Can I Do My Own Business Taxes?
How to File Your Business Taxes by Yourself
You are a business owner, ready to do your business tax return. Can you do this return by yourself? What are the possible types of help you can get for preparing this business tax return?
The Most Important Fact to Remember, No Matter Who Does Your Business Taxes
No matter who does your taxes, you as a business owner are ultimately responsible for your tax return, and you alone are answerable to the IRS if the return is fraudulent or inaccurate.
Whether you can do your own business taxes depends on several factors:
- Your business type (sole proprietor, LLC, partnership, or corporation)
- The complexity of your business.
Preparing Your Own Schedule C
A simple Schedule C for a sole proprietor business is a lot different from a complex corporate or partnership tax return. The complexity of the return you need will dictate to a large degree the type of preparer you need. If the Schedule C includes the manufacture or sale of products (requiring a cost of goods sold calculation), it gets more complicated, and there is more possibility of error.
Preparing a Partnership or Corporate Tax Return
Preparing a tax return for a partnership or LLC is more difficult because it involves first the calculation of income or loss, then a distribution of that income or loss among the partners or LLC members. This gets trickier and increases the possibility of error.
A corporate return (including a return for an S corporation) is the most difficult type of tax return, especially if there are shareholders and if the owners work in the business.
This article on Tax Returns for Business Types might help you see the complexity of the return you will need to file.
Bottom Line: It Depends on the Complexity of the Return
Here are some factors that might help you make the decision to do your own business taxes or turn it over to a tax professional:
If you have a very simple Schedule C with no employees and no products,
if you have a home business in a small space (under 300 square feet), you can use the simplified calculation for the home business space deduction.
If you cost of goods sold, it's possible to do the return yourself, using tax prep software. But (2) in all other cases, I'd suggest getting professional help. It's always better to have a professional doing the job you hire them to do. You wouldn't do your own wiring in the office, would you? Then let a tax pro help you with your business tax return.
The Process of Completing Your Business Tax Return
For non-corporate businesses, you will need to:
1. Look at the tax form for your small business and decide what information you need and where you will get it. Most of the information will come from your business financial statements (balance sheet and income statement), but you may need information to complete sections on cost of goods sold and your home business space.
2. You can use business tax software to complete your business tax form.
3. If you are an owner of a sole proprietorship, partnership, or LLC, you are considered self-employed and you will have to calculate and pay self-employment tax (Social Security and Medicare tax), based on your business income.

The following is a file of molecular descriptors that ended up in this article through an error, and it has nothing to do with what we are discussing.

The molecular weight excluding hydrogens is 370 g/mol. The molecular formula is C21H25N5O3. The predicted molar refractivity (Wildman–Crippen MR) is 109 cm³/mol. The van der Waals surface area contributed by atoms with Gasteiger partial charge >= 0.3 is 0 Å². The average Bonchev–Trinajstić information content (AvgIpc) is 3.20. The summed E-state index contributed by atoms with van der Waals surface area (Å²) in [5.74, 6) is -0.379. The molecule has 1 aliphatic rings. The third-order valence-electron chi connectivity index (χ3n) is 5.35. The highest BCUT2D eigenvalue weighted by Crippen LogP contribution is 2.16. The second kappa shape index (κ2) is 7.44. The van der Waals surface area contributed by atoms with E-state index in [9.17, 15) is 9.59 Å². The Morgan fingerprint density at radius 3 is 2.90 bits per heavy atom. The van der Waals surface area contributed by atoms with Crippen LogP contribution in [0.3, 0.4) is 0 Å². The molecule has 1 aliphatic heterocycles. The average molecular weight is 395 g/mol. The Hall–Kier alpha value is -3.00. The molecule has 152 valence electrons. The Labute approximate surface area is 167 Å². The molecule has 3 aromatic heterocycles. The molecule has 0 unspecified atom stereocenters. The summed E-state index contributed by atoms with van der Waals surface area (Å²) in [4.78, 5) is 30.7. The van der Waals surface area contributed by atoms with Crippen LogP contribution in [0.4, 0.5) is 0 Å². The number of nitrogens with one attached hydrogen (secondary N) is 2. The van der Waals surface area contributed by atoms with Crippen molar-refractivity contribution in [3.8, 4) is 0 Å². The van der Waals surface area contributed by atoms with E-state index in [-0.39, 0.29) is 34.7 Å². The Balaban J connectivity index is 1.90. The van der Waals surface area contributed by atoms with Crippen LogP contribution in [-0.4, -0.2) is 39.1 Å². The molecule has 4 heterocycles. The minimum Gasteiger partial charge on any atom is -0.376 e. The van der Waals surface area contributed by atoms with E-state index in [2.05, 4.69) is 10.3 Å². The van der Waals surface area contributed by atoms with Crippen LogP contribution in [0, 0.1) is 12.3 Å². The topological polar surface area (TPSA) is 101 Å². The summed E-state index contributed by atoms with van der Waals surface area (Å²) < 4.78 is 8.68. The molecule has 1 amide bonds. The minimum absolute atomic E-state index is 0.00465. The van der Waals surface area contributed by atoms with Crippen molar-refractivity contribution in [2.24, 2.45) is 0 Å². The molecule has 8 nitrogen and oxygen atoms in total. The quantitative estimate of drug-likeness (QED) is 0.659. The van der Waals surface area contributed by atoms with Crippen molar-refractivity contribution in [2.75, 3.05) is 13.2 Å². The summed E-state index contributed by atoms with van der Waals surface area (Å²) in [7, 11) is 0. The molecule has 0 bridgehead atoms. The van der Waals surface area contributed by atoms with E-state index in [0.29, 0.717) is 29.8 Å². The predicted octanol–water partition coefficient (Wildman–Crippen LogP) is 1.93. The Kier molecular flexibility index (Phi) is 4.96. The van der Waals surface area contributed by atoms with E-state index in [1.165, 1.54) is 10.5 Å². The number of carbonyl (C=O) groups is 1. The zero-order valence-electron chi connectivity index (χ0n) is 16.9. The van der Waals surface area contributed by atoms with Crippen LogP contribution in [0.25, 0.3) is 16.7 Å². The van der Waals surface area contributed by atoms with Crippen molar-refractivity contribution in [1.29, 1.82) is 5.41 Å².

4. Then add your business income and your self-employment tax calculation to your personal tax return.
Considerations in Looking for Tax Preparers
Let's say you've decided you need help with preparing your business tax return. What are the possible
1. Is this preparer knowledgeable about current tax law? A tax preparer must know the ins and outs of tax preparation for the current year, including changes to the tax laws. Gone are the days when a preparer had volumes of tax law updates to pour through, so, in the 21st century, this knowledge comes from excellent tax software - I mean for the professionals, not just the average person.
2. Can this preparer give you advice, not just prepare the tax filing documents? Again, anyone can prepare your taxes, but it's of more value to you as a business person to get tax advice on a continuing basis, throughout the year, and before tax time, to keep your taxes legitimately as low as possible.
3. Can this preparer represent you before the IRS? If you get that audit notice, can you call this person and discuss your return? Maybe, but the more important question is whether your preparer can go with you to a tax audit or go in your place. This is really where the "rubber meets the road," so to speak. Getting your taxes prepared is easy, but getting through an audit is a bigger deal entirely.
There are two types:
- Enrolled preparers, who are registered with the IRS and who can sign tax returns and help with tax audits.
- Unenrolled preparers, who cannot sign tax returns or help with tax audits. An accountant who is not a CPA is considered an unenrolled preparer and this person cannot sign your tax return.
If you want skilled help, and someone to sign your tax return, you must get a registered tax preparer, also called an enrolled preparer. Preparers who are paid to do tax returns and sign off on the returns must be registered with the IRS and get a Preparer Tax ID Number.
Looking for an Enrolled/Registered Preparer?
- Enrolled agents have earned this designation through a rigorous test of tax law and are specifically employed to help with tax issues.
- CPA's are accountants who have passed a licensing exam in a state. CPA's can deal with accounting and payroll issues in addition to tax issues.
Enrolled agents and CPA's can represent you if you are audited by the IRS. If you need to go to Tax Court with an issue, it's best to get a tax attorney to help with this process.
Read more about Getting Help with Business Taxes.